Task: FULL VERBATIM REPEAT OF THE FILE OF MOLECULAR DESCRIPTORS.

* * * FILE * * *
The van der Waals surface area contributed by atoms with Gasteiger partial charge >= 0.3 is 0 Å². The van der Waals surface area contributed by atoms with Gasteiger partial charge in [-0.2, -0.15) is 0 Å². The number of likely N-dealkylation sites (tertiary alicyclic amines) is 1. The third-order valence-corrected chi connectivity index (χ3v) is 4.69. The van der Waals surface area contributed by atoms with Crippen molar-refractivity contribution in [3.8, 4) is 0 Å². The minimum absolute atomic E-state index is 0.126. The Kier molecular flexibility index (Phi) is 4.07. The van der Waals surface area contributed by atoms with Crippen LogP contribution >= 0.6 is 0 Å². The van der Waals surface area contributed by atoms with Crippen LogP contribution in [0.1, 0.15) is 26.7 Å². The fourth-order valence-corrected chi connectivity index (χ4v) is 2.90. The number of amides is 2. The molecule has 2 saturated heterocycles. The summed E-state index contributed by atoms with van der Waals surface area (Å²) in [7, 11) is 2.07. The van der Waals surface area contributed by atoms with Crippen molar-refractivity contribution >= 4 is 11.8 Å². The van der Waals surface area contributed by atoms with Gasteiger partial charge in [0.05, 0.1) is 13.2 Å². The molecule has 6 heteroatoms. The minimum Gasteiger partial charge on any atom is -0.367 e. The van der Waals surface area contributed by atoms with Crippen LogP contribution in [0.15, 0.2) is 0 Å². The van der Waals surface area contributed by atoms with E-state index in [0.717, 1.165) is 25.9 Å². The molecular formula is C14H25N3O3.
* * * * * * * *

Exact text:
The van der Waals surface area contributed by atoms with Gasteiger partial charge >= 0.3 is 0 Å². The van der Waals surface area contributed by atoms with Gasteiger partial charge in [-0.2, -0.15) is 0 Å². The number of likely N-dealkylation sites (tertiary alicyclic amines) is 1. The third-order valence-corrected chi connectivity index (χ3v) is 4.69. The van der Waals surface area contributed by atoms with Crippen molar-refractivity contribution in [3.8, 4) is 0 Å². The minimum absolute atomic E-state index is 0.126. The Kier molecular flexibility index (Phi) is 4.07. The van der Waals surface area contributed by atoms with Crippen LogP contribution >= 0.6 is 0 Å². The van der Waals surface area contributed by atoms with Crippen LogP contribution in [0.1, 0.15) is 26.7 Å². The fourth-order valence-corrected chi connectivity index (χ4v) is 2.90. The number of amides is 2. The molecule has 2 saturated heterocycles. The summed E-state index contributed by atoms with van der Waals surface area (Å²) in [7, 11) is 2.07. The van der Waals surface area contributed by atoms with Crippen molar-refractivity contribution >= 4 is 11.8 Å². The van der Waals surface area contributed by atoms with Gasteiger partial charge in [0.05, 0.1) is 13.2 Å². The molecule has 6 heteroatoms. The minimum Gasteiger partial charge on any atom is -0.367 e. The van der Waals surface area contributed by atoms with Crippen LogP contribution in [0.15, 0.2) is 0 Å². The van der Waals surface area contributed by atoms with E-state index in [0.717, 1.165) is 25.9 Å². The molecular formula is C14H25N3O3.